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Article ID: 702282

“Love Your Spine” - Tips for Better Spine Health

New York-Presbyterian Hospital

In recognition of World Spine Day, spine surgeons at the Daniel and Jane Och Spine Hospital at NewYork-Presbyterian offer tips on how to be proactive about spine health.

Released:
16-Oct-2018 10:05 AM EDT
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Article ID: 702194

More than half a century after Civil Rights Act, work still to be done in quest for equal rights, says political scientist

DePaul University

While the U.S. civil rights movement is often said to have ended in 1968, the continued fight for equal rights for all Americans can be seen in today’s protests, said Valerie Johnson, an associate professor and chair of DePaul University’s Political Science Department in the College of Liberal Arts and Social Sciences.

Released:
15-Oct-2018 12:00 PM EDT

Law and Public Policy

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Article ID: 702042

Hernias: Why They Hurt and What Can Be Done

University of Alabama at Birmingham

“Every year, nearly 700,000 Americans have surgery for groin hernias.”

Released:
15-Oct-2018 7:05 AM EDT
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Article ID: 702088

Ethanol Injection a Viable Treatment Option for Some Thyroid Problems

Wake Forest Baptist Medical Center

Ultrasound-guided percutaneous ethanol ablation for thyroid conditions is a minimally invasive procedure that is quick and cost-effective, with side effects about the same as those of a flu shot.

Released:
12-Oct-2018 8:00 AM EDT
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Article ID: 702102

2018 Van Meter Lectureship “The Role of a New Thyroid-Specific Long Non-Coding RNA (lincRNA) in Drug Resistance and Iodine Metabolism in BRAFV600E Thyroid Cancer” Presented by Carmelo Nucera, MD, PhD

American Thyroid Association

The American Thyroid Association (ATA) announces with pleasure that the 2018 Van Meter Award has been presented to Dr. Carmelo Nucera, currently Assistant Professor in the Department of Pathology and at the Cancer Center and Cancer Research Institute of Beth Israel Deaconess Medical Center (BIDMC), Harvard Medical School. He is also an Associate Member at the Broad Institute of Harvard and MIT and Faculty member at the Center for Vascular Biology Research (CVBR) at BIDMC, which is dedicated to “improve human health by using genomics to advance our understanding of the biology and treatment of human disease, and to help lay the groundwork for a new generation of therapies.”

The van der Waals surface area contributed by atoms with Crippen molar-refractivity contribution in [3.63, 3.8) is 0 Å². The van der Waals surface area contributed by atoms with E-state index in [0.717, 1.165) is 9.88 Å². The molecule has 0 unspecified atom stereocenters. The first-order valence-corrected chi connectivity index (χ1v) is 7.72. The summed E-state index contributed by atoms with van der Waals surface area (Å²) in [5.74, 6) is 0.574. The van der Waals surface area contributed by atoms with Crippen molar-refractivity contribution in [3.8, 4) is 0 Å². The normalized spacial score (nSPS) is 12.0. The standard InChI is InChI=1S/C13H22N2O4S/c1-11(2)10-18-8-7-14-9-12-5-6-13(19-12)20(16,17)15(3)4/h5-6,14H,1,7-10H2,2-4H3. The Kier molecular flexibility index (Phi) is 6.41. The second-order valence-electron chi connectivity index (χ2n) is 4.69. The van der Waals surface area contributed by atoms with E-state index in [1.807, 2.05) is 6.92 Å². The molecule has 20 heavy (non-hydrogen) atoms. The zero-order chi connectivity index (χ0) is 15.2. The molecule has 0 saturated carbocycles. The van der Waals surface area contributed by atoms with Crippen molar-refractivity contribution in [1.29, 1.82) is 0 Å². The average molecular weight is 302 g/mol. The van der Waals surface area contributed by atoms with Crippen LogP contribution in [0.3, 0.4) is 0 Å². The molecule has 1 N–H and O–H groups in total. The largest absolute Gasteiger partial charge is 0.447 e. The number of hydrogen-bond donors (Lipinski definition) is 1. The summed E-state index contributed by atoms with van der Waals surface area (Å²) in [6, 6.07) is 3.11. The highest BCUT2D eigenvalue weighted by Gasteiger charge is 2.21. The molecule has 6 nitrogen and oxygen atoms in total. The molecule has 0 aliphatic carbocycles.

Released:
11-Oct-2018 4:55 PM EDT
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Article ID: 701944

How Drought and Other Extremes Impact Water Pollution

Lawrence Berkeley National Laboratory

One in 10 Americans depends on the Colorado River for bathing and drinking. Last fall’s record-high temperatures reduced Colorado snowpack in winter 2018 to 66 percent of normal, sparking concern over water shortages downstream and leaving water managers fearful of a repeat. Berkeley Lab hydrological science expert Bhavna Arora explains how unseasonably warm weather and drought can affect water quality.

Released:
10-Oct-2018 11:30 AM EDT

Article ID: 701897

Stigma of depression hurts African American populations more than others

University of Georgia

The stigma associated with mental illness prevents many people from seeking treatment, but it has a particularly negative impact on black Americans, according to Rosalyn Denise Campbell, an assistant professor in the University of Georgia’s School of Social Work.

Released:
9-Oct-2018 12:05 PM EDT
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Article ID: 701832

Teachers Find Fake News Fighting Game Useful in the Classroom

American University

A fake news fighting game that became an unexpected viral hit continues to provide teachers with a useful classroom tool to help students spot the real from fake.

Released:
8-Oct-2018 2:05 PM EDT

Education

Article ID: 701796

Green Light Ahead for Economy; Caution Signal for International Trade?

University of North Carolina at Charlotte

The economy of the United States and North Carolina continues to accelerate, yet international trade could be entering a caution zone, UNC Charlotte professor and economist John Connaughton says.

Released:
8-Oct-2018 10:05 AM EDT

Law and Public Policy


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